• Consult with neurosurgeon
Management

Medical
• Mannitol
• Use only with signs of tentorial herniation
• Avoid in patients with hypovolemia
• Dose 1.0 gram / kg IV bolus
• Hypertonic saline
• Anticonvulsants
• Sedation
Neurological examination
• Paralytics before prolonged
sedation/paralysis
Management

Surgical
• Scalp Wounds
• Possible site of major blood loss
• Direct pressure to control bleeding
• Occasional temporary closure
Management

Surgical
• Penetrating Trauma
• ABCs
• X-ray / CT scan
• Early neurosurgical consult
• Prophylactic antibiotics
• Do not remove penetrating object or
probe the wound.
Management

Surgical
• Intracranial Mass Lesion
• Can be life-threatening if expanding
rapidly
• Immediate neurosurgical consult
• Hyperventilation / medical therapy
• Damage control craniotomy: transfer to
neurosurgeon (rural / austere areas)
Brain Death

How do I diagnose brain death?


Brain Death

How do I diagnose brain death?


• GCS score = 3
• Nonreactive pupils
• Absent brainstem reflexes (e.g.,
oculocephalic, corneal, and Doll’s
eyes, and no gag reflex)
• No spontaneous ventilatory effort
on formal apnea testing
Organ Donation

• Organ procurement organization


referral for all patients with head
injury and GCS < 5
• Consider organ donation for all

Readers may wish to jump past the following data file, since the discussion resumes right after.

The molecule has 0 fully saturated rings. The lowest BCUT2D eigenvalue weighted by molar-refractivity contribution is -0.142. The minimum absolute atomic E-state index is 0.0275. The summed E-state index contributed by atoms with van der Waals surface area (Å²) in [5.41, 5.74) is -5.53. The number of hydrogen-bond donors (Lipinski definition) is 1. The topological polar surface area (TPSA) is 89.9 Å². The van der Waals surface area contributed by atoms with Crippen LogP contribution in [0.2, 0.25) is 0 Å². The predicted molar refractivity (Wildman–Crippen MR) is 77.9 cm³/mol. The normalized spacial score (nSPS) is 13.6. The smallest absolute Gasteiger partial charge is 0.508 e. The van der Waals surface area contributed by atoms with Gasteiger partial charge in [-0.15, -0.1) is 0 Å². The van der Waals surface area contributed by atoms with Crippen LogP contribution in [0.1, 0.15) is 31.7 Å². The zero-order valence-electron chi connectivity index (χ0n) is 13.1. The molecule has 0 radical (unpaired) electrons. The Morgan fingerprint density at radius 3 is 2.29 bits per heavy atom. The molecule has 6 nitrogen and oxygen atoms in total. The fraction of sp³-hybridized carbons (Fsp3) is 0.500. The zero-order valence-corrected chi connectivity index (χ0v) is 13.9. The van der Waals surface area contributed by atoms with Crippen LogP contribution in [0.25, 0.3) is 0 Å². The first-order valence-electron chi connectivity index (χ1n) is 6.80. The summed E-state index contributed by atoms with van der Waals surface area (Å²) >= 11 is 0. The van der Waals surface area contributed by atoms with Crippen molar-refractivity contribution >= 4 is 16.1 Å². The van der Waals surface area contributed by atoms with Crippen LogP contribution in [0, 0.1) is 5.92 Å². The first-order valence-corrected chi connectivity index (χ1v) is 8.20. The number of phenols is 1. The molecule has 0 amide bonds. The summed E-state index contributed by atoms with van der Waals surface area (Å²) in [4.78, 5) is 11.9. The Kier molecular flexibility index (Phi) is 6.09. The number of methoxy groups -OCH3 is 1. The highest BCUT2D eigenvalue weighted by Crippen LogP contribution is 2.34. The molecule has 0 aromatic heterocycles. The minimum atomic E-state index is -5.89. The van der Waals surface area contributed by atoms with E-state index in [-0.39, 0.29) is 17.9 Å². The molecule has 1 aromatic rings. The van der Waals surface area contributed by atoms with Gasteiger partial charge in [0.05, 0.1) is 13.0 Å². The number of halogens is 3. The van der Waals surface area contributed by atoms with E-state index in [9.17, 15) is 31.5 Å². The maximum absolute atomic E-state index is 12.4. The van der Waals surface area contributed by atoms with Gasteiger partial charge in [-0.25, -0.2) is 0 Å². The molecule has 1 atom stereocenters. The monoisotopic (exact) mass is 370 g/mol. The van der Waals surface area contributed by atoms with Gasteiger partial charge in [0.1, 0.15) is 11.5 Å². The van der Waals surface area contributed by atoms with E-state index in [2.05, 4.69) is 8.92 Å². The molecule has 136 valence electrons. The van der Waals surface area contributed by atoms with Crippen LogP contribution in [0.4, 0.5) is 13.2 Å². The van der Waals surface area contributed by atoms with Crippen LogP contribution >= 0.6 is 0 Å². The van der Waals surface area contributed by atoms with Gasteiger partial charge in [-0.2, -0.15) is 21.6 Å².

patients with brain death
Case Scenario

● 58-year-old male fell from a second-story


roof in a small rural town
● Initial GCS score = 12
● On admission after 2-hour transfer, GCS
score is 6

What injuries would you suspect?


What are your priorities in
managing this patient?
Questions?
Summary

● Management of head injuries requires an


understanding of basic intracranial physiology.
● Efficient evaluation of head and brain injuries
includes ABCs, a neurologic examination and
searching for associated injuries.
● Adequate resuscitation is important in limiting
secondary brain injury.
Spine and
Spinal Cord
Trauma
Initial Assessment and Management
Chapter Statement

Spine injury must always be


considered in patients with multiple
injuries. Some patients with spine
injury experience new or worsening
symptoms after treatment in the ED,
which can be caused by inadequate
immobilization.
Case Scenario

● 38-year-old male is pulled from a swimming


pool